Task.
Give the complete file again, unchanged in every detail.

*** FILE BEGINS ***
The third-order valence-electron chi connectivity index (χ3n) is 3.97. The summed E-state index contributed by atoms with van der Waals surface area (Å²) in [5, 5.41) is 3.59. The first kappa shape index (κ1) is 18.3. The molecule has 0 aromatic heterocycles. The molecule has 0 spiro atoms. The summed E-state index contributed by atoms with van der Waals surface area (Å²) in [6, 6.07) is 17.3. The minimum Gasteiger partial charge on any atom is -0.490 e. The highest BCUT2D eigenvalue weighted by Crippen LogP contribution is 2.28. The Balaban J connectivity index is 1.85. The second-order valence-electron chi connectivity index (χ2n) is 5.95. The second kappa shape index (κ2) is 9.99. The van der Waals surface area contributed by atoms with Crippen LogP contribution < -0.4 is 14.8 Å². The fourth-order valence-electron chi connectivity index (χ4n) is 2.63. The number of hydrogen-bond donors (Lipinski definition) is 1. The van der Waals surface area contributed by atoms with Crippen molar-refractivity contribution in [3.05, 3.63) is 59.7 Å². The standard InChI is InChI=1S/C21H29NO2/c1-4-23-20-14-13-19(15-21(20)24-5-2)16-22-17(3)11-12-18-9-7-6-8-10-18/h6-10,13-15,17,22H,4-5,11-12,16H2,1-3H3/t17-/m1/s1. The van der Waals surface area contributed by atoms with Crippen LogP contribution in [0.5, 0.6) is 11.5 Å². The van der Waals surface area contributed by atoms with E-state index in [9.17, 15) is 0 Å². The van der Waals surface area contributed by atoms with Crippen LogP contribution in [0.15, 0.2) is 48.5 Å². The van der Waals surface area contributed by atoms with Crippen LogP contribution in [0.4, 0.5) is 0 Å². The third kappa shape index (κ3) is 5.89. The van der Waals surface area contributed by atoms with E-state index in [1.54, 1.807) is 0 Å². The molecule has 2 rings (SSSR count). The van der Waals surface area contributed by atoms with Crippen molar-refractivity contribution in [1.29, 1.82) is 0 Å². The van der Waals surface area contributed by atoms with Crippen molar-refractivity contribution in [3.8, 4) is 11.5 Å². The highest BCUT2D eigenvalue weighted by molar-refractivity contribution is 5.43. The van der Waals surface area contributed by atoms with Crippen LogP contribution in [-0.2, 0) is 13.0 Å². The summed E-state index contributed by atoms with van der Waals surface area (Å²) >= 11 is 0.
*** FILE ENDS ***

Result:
The third-order valence-electron chi connectivity index (χ3n) is 3.97. The summed E-state index contributed by atoms with van der Waals surface area (Å²) in [5, 5.41) is 3.59. The first kappa shape index (κ1) is 18.3. The molecule has 0 aromatic heterocycles. The molecule has 0 spiro atoms. The summed E-state index contributed by atoms with van der Waals surface area (Å²) in [6, 6.07) is 17.3. The minimum Gasteiger partial charge on any atom is -0.490 e. The highest BCUT2D eigenvalue weighted by Crippen LogP contribution is 2.28. The Balaban J connectivity index is 1.85. The second-order valence-electron chi connectivity index (χ2n) is 5.95. The second kappa shape index (κ2) is 9.99. The van der Waals surface area contributed by atoms with Crippen LogP contribution < -0.4 is 14.8 Å². The fourth-order valence-electron chi connectivity index (χ4n) is 2.63. The number of hydrogen-bond donors (Lipinski definition) is 1. The van der Waals surface area contributed by atoms with Crippen molar-refractivity contribution in [3.05, 3.63) is 59.7 Å². The standard InChI is InChI=1S/C21H29NO2/c1-4-23-20-14-13-19(15-21(20)24-5-2)16-22-17(3)11-12-18-9-7-6-8-10-18/h6-10,13-15,17,22H,4-5,11-12,16H2,1-3H3/t17-/m1/s1. The van der Waals surface area contributed by atoms with Crippen LogP contribution in [0.5, 0.6) is 11.5 Å². The van der Waals surface area contributed by atoms with E-state index in [9.17, 15) is 0 Å². The van der Waals surface area contributed by atoms with Crippen LogP contribution in [0.15, 0.2) is 48.5 Å². The van der Waals surface area contributed by atoms with Crippen LogP contribution in [0.4, 0.5) is 0 Å². The third kappa shape index (κ3) is 5.89. The van der Waals surface area contributed by atoms with E-state index in [1.54, 1.807) is 0 Å². The molecule has 2 rings (SSSR count). The van der Waals surface area contributed by atoms with Crippen molar-refractivity contribution in [1.29, 1.82) is 0 Å². The van der Waals surface area contributed by atoms with Crippen molar-refractivity contribution in [3.8, 4) is 11.5 Å². The highest BCUT2D eigenvalue weighted by molar-refractivity contribution is 5.43. The van der Waals surface area contributed by atoms with Crippen LogP contribution in [-0.2, 0) is 13.0 Å². The summed E-state index contributed by atoms with van der Waals surface area (Å²) >= 11 is 0.